I graduated from CSUF in May of 2011, and I majored in Cell and Developmental biology. Cal State Fullerton was a good fit for me because it was affordable, really placed an emphasis on students, and had a great pre-health advising office. After meeting and interacting with a huge number of applicants during interviews, I think that there are a few qualities that are very common when it comes to being successful in the medical school application process. These include good grades and test scores, clinical experiences, passions in areas completely separate from medicine, substantive research experience (usually), and early application.
My first piece of advice is to get good grades. It is very, very difficult to get into medical school without a respectable GPA. Extracurriculars can’t make up for bad grades, and while ECs can always be improved, it’s difficult to bring up a bad GPA. As far as the MCAT, I think it’s really an opportunity to make yourself stand out, and in many cases is more important than your grades. The “competition” when it comes to admissions will include graduates from Harvard, Yale, Stanford, MIT, Caltech, Columbia, and other similarly ranked schools (you’ll see them at every interview). It’s a validation of practically your entire education if you can best these students on the MCAT. I would advise doing thousands of practice problems, focusing on taking practice exams under real conditions (AAMC, Kaplan, and Berkeley Review all offer practice tests).
I’m a firm believer that longevity and commitment in extracurriculars will get you pretty far in medical school admissions. I’ve been told by several admissions committee members that too many applicants “check the boxes” when it comes to their activities, spending a few hours volunteering at one place, a month at another, trying to pad resumes without ever really doing anything substantial. When you find something you like, stay there. Do something there, get promoted, fix problems, make changes. Clinical experience is absolutely essential, and I recommend the Clinical Care Extenders Program in Long Beach. I was there for several years, and I feel that I got an awesome overview of medicine in general while volunteering in the OR, ER, NICU, outpatient surgery center, and pediatrics department (among others). I found that I was really interested in neonatal medicine, so I became the volunteer coordinator for the neonatal intensive care unit. I also think it’s important to find something you like away from school, the hospital, or the lab. For me, it was volunteering at the Orange County Animal Care Shelter. I’m a big animal person, and the shelter was a place where I enjoyed being.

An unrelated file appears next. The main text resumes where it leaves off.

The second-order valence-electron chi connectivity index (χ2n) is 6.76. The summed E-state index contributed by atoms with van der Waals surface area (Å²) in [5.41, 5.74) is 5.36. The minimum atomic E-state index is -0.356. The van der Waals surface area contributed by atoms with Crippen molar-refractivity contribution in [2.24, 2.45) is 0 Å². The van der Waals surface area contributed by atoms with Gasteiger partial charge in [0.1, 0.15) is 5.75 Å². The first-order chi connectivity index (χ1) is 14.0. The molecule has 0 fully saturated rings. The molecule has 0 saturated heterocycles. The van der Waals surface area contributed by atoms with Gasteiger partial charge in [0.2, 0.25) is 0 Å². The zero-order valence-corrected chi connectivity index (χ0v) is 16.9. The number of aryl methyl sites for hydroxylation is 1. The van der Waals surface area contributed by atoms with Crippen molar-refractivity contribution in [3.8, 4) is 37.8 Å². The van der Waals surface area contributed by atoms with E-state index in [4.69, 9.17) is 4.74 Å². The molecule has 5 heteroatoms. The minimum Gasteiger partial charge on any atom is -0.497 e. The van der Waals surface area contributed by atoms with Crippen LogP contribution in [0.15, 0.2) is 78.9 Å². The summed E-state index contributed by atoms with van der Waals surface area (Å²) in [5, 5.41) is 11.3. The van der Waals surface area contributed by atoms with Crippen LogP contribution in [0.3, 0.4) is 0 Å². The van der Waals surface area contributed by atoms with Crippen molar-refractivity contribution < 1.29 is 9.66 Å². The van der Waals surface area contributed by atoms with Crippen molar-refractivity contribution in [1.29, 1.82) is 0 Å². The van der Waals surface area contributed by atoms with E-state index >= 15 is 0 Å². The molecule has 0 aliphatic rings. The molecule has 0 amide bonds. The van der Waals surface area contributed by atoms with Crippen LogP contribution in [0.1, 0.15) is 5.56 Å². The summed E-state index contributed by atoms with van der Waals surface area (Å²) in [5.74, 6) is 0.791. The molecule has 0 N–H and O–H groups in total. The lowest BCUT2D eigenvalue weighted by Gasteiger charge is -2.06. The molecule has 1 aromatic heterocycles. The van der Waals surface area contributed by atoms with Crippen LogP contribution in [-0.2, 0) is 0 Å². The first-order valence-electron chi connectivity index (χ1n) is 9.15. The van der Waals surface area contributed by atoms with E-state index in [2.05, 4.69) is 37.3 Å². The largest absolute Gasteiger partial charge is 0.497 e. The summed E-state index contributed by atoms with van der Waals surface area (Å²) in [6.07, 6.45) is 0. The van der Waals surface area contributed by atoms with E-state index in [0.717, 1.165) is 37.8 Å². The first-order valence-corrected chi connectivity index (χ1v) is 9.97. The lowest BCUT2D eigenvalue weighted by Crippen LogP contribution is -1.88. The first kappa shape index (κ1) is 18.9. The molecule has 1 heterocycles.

Most successful medical school applicants have done research. If you think you might be interested in research, there are quite a few opportunities at CSUF. Publications are not necessary, but it’s great to have something to show for your work (this might be a poster presentation at a conference). I did research for a few years in the lab of Dr. Chandra Srinivasan in the biochemistry department at CSUF, then was accepted to the Bridges to Stem Cell Research (BSCR) program run by Dr. Nilay Patel. The BSCR program was amazing, and I got to do some very interesting research with Dr. Alison Miyamoto, followed by a full-time research internship at CHOC with Dr. Phil Schwartz. The BSCR, HHMI, and SCERP programs are definitely worth looking into.
Finally, I really encourage applicants to apply early. The benefits of applying in June are huge. Ask for your letters of recommendation early enough that they’ll be ready when you are, not the other way around. Get a few people to read over your personal statement. When it comes to interviews, dress nicely and try to be passionate about who you are and what you’ve done. Medical school interviews are a lot less scary than they sound. I didn’t do any mock interviews, but they might be helpful for calming the nerves. I’m always available to answer any questions about my experiences with the application process (firstname.lastname@example.org). It’s a little daunting, but so worth it!